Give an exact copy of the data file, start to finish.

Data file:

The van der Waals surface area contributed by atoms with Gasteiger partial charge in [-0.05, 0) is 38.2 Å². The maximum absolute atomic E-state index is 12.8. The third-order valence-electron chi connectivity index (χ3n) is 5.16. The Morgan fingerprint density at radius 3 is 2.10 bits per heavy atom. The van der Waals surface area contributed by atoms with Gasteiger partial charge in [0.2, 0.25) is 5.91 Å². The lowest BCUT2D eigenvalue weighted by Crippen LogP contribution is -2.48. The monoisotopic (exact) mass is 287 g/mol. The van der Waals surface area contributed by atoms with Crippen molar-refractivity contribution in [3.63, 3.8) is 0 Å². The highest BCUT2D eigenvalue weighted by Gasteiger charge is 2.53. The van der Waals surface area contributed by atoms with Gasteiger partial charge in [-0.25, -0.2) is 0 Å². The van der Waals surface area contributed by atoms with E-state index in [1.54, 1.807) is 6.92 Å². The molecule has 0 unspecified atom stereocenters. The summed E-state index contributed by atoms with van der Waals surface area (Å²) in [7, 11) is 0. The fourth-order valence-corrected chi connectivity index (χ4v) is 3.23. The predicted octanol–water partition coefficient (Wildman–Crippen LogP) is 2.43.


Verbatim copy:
The van der Waals surface area contributed by atoms with Gasteiger partial charge in [-0.05, 0) is 38.2 Å². The maximum absolute atomic E-state index is 12.8. The third-order valence-electron chi connectivity index (χ3n) is 5.16. The Morgan fingerprint density at radius 3 is 2.10 bits per heavy atom. The van der Waals surface area contributed by atoms with Gasteiger partial charge in [0.2, 0.25) is 5.91 Å². The lowest BCUT2D eigenvalue weighted by Crippen LogP contribution is -2.48. The monoisotopic (exact) mass is 287 g/mol. The van der Waals surface area contributed by atoms with Crippen molar-refractivity contribution in [3.63, 3.8) is 0 Å². The highest BCUT2D eigenvalue weighted by Gasteiger charge is 2.53. The van der Waals surface area contributed by atoms with Gasteiger partial charge in [-0.25, -0.2) is 0 Å². The van der Waals surface area contributed by atoms with E-state index in [1.54, 1.807) is 6.92 Å². The molecule has 0 unspecified atom stereocenters. The summed E-state index contributed by atoms with van der Waals surface area (Å²) in [7, 11) is 0. The fourth-order valence-corrected chi connectivity index (χ4v) is 3.23. The predicted octanol–water partition coefficient (Wildman–Crippen LogP) is 2.43.